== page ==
Hanna-Riikka works as a Senior Business Designer at Gofore. She is responsible for creating new business models and services by bringing the needs of customers and users into strategic decision-making. This she has done for OP, Telia, MTV, Tikkurila, Raisioagro, Wärtsilä, and Andritz, among others. Hanna-Riikka holds a PhD in Industrial Management (with distinction). She is also an Executive MBA (EMBA) trainer at Edutech in the Customer and user experience in business development program. She is the author of the Business Design booklet.

Miika Mikkola

Miika works as a Senior Designer with more than ten years of experience in creating better customer experiences. He has a passion for a holistic understanding of human-computer interaction and digital services that enhance the quality of everyday life. Miika is also an enthusiastic sports fan, especially keeping a close eye on his hometown team Ilves

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Previously I wrote about why we need to use semantic HTML. Now, most of the internet services we are developing are no longer just webpages, but dynamically structured Web Apps*. Still, those apps use HTML and CSS for user interfaces in the browser. Below I have outlined my heavily opinionated conventions on this matter at this particular moment in time.
* As I see it, we should think about the term “Web App” as constantly evolving ideas and technologies for services running in a browser.
It might not be a good way to design a component – and overall the collection of your components – based on the semantic HTML structure. You should be more focused on designing the component API* and hide the complexity of each solution behind an abstraction. If you feel that you spend more time designing the specifications for component usage than creating simple implementations in the component itself, you could be on the right track. Overall spending time in the configuration of your project and component-libraries (after the initial POC**), is very healthy if it saves you time and complexity when creating and maintaining the main source code itself.
Defining Component APIs in React, Brent Jackson
** Spikes, POCs, Prototypes and the MVP, Leigh Garland
I admit that it is also a bit harmful to the developer ecosystems to hide basic HTML semantic and basic accessibility implementations behind abstractions. But would you rather your app has a solid foundation for the client or has more mistakes that end up in production for everyone to learn from?
This leads me to ponder, can someone be a fullstack developer without an understanding of basic HTML semantics? There are people titled as fullstack developers maintaining frontend code without much knowledge of the DOM API* or modern JavaScript**. To make sure your UI component (and library of components or the complete app) is going to be accessible, your implementations should take responsibility, not the interface. When your component’s interface is really good, you can fix and change the implementation without modifications to the interface. So actually your component’s first version doesn’t need to be the most accessible version. You can pass it on for validation and testing – even for usage at development stages. And during the upcoming iterations, you have the chance to implement more detailed accessibility.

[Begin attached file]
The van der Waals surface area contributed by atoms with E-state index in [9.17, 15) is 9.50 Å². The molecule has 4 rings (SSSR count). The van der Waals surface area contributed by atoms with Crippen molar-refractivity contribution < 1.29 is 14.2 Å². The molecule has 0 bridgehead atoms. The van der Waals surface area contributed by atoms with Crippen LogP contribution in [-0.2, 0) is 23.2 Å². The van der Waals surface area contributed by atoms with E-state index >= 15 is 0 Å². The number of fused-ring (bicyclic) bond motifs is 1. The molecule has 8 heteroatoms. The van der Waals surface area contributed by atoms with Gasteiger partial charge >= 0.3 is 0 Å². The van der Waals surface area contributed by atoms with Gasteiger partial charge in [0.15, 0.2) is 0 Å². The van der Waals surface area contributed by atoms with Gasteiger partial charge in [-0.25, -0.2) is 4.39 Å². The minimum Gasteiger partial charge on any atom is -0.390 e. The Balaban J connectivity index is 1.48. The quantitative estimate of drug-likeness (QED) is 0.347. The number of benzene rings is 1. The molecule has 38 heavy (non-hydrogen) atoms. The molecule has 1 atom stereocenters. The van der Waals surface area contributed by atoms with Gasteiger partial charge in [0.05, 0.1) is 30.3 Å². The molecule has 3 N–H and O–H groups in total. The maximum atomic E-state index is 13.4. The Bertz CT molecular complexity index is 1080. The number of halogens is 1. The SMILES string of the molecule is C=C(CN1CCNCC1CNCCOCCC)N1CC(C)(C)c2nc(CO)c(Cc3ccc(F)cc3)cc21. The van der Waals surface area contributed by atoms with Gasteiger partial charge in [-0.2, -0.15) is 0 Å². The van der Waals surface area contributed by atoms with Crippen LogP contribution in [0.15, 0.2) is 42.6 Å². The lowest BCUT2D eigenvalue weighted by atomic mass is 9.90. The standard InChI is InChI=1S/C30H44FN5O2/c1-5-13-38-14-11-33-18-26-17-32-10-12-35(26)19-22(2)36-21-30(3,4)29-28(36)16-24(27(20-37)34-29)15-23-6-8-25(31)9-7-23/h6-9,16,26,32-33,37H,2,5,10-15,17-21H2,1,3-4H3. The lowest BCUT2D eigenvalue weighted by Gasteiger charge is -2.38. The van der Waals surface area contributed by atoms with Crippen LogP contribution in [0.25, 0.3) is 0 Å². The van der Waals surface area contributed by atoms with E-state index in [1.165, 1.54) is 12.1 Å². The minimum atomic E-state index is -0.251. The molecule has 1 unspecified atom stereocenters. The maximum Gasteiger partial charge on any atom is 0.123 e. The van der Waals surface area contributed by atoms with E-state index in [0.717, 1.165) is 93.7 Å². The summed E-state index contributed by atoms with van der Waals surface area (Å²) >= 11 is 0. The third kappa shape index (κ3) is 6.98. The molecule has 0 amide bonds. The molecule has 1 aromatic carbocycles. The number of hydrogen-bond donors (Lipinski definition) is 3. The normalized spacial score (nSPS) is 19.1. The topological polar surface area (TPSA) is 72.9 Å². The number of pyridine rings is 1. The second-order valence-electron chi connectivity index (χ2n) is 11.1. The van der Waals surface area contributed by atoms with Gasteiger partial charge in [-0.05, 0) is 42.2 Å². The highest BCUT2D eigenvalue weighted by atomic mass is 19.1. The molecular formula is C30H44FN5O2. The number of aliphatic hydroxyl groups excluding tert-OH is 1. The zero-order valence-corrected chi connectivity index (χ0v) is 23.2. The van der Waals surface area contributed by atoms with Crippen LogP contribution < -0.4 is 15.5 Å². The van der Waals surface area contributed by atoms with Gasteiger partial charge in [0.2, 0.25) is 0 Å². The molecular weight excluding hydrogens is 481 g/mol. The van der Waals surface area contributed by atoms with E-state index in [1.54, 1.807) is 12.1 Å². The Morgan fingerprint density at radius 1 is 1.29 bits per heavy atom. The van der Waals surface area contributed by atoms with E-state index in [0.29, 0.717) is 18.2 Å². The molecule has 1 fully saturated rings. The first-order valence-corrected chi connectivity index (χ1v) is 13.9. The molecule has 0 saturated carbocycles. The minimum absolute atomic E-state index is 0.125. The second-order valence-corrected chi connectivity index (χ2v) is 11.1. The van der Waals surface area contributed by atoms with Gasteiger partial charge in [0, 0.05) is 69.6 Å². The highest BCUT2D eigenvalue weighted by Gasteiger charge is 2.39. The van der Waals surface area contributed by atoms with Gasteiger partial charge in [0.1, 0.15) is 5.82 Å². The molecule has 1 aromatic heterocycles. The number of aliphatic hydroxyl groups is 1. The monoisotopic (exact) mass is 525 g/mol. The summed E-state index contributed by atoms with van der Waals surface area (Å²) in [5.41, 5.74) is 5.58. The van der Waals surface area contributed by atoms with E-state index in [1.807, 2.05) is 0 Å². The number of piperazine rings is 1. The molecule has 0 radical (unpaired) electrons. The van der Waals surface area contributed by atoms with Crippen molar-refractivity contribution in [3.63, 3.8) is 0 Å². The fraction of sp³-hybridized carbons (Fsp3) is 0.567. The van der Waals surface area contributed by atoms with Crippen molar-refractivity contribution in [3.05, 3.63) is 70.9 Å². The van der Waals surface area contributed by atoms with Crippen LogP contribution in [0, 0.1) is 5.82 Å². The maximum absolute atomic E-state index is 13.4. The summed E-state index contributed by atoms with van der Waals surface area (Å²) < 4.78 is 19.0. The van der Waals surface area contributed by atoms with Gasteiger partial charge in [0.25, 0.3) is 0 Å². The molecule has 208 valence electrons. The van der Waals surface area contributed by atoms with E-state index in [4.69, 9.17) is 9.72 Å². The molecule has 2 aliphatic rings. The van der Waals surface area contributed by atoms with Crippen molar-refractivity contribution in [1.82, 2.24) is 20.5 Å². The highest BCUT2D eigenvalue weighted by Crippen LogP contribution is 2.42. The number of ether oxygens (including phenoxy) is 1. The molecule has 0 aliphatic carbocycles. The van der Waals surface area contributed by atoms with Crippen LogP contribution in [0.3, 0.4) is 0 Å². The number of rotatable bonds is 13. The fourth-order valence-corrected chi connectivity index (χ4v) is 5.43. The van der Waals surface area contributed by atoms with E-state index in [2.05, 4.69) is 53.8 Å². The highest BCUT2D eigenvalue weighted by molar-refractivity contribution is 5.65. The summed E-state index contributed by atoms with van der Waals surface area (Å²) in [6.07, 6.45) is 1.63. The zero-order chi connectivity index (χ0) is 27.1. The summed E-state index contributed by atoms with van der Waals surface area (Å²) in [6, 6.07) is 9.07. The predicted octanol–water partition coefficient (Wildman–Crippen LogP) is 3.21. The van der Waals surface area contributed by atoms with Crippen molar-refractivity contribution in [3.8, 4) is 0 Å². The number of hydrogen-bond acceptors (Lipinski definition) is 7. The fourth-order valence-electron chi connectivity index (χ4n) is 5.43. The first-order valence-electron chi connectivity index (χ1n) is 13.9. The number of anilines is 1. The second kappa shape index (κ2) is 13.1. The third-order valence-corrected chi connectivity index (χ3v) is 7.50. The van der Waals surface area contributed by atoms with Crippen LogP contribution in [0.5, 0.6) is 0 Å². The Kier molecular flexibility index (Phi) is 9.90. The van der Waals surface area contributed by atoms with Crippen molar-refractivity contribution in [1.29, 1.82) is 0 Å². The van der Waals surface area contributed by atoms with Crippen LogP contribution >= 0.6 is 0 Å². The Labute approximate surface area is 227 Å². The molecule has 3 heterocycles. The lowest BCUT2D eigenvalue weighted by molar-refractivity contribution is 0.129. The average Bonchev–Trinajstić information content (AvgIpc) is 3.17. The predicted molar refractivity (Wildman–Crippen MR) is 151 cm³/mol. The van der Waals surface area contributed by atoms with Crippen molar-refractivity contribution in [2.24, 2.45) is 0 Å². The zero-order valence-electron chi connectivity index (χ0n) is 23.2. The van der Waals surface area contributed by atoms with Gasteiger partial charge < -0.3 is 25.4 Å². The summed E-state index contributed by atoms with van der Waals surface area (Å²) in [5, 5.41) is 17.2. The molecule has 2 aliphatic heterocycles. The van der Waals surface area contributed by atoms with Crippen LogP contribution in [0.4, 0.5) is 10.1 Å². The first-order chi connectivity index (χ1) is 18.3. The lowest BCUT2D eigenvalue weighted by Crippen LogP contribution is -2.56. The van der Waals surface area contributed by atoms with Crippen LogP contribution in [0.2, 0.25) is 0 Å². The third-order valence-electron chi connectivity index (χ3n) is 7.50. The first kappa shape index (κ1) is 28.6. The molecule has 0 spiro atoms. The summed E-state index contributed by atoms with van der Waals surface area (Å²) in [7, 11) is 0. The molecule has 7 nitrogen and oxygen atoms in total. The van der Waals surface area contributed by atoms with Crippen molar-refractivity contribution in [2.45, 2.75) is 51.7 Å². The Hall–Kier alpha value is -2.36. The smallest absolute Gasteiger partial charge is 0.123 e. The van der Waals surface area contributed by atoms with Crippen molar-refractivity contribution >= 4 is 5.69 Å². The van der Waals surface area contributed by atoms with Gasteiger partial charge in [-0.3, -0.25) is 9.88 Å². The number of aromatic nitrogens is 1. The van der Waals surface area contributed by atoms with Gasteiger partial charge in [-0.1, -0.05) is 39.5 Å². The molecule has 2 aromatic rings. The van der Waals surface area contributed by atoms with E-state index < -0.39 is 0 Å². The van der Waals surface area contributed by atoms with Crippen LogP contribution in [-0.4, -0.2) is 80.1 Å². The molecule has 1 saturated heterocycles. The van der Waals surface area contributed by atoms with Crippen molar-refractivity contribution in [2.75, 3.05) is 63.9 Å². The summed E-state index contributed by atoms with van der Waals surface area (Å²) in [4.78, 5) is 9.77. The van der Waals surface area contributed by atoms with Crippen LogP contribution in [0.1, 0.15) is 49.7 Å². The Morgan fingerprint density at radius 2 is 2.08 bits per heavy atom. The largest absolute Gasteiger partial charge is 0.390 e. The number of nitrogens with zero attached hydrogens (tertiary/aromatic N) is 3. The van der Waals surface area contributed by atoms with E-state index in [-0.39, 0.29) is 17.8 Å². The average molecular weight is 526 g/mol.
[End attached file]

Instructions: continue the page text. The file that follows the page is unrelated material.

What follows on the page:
Document Object Model (DOM), MDN Web Docs
** Functional programming in JavaScript, Fun Fun Function, Mattias Petter Johansson

What you see is not what you get

At the current moment you cannot rely on libraries and frameworks to handle your app’s accessibility. There are a few accessibility-centered user interface libraries, but their implementations are also based on opinions. The basic HTML5 semantics are standard and have good support with browsers, but with screen readers (or other less common tools) you might feel like you’re developing websites to support IE6 all over again.
Use coding frameworks mainly for their designed abstractions – not so much to generate imperative source for UI. Return components with fragments, arrays or other variables (based on the API of the library you are using) when no semantic structure is needed – and non-semantic HTML structure only when needed for visual layout and styling.

Testing with tools

Only about 30-40% of accessibility issues are found by automated testing. Still using tools for accessibility testing is a good way to prevent some of the errors and educate developers what and why to improve. Some great tools I can recommend are Axe (Jest-axe and React-axe), Lighthouse and Accessibility Insights. Also you can learn manual testing by using a screen reader like VoiceOver (macOS, iOS) or NVDA (Windows). Some accessibility testing can also be done with design tools using a plugin like Stark (Adobe XD, Figma, Sketch).

Taking steps forward – To fix this: semantics

  • Use HTML5 DOCTYPE declaration.
  • The primary language of content must be identified accurately on the html-element.
  • If your page title contains unique information about the current view, it should come first. The title should be consistent with the main content. The title must be updated when the url-path changes.
  • If you have a lot of content in the page before the main-content, add a ‘Skip to main content’-link that can be hidden when not focused with the keyboard (https://axesslab.com/skip-links/).
  • Replace divs with HTML5 semantic tags. All elements’ ID’s should be unique – use CSS classes for styling.